There is evidence, for example, that keeping special education students in regular classrooms – a less expensive alternative to separate special education classes – actually improves test scores. Studies by the centre for Special Education Finance have found that schools that include special education students with others are better able to close achievement gaps. Thomas B. Parrish, the centre’s director, told The AP that educators in almost every district he looked at where special education students had better-than-expected test scores “told about some way that general education and special education work together collaboratively.”
For those students who do need separate instruction, one possible solution lies in consolidated regional programs. Areas, such as the Northeast, that have small school districts must spend a great deal of money equipping every district with special education programs for the benefit of just a handful of special needs students. At the same time, the diverse group of disabled students in any given school district means that special education teachers must be generalists, rather than experts in particular disabilities. Centralized programs could bring together a sufficient number of students with the same disability, such as autism, to make it possible to hire more specialised instructors while also reducing costs.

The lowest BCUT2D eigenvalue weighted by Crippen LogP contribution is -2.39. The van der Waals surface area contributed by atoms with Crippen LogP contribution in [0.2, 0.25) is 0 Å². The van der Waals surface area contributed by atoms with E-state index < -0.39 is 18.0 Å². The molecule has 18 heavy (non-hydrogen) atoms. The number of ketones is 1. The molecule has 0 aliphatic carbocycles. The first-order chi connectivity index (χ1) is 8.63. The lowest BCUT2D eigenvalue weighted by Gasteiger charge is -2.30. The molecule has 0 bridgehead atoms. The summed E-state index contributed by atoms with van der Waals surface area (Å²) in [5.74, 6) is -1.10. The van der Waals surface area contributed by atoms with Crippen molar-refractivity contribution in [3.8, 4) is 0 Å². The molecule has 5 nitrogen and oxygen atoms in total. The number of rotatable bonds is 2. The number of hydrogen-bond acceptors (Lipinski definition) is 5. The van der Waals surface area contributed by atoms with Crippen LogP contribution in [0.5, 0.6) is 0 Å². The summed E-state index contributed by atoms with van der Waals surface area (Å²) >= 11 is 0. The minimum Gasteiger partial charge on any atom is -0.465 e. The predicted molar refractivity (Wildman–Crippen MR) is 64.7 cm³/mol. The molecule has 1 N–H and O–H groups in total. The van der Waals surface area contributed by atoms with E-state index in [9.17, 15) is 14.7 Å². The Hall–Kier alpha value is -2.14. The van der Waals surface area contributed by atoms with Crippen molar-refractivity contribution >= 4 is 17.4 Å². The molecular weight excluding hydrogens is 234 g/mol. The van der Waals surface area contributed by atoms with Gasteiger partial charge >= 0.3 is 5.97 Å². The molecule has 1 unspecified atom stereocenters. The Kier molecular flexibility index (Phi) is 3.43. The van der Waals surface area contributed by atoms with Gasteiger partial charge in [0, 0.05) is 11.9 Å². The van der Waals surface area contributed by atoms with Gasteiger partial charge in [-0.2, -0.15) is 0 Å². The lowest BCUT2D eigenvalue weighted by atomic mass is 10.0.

Yet the fear of litigation stemming from changes means that there is little support for investigating these options. As in the 1990s, schools are on a quest to spend money on special education, even when the more expensive choice isn’t the best choice, and in some cases, even when the more expensive choice is actually harmful to students, as hours of unnecessary disability-focused education likely would have been for my daughter.
Fixing the problems with special education funding could give students with disabilities just as good an education, or better, with more money left over for sports programs, classes in the arts, and field trips for all students. That would be something truly special.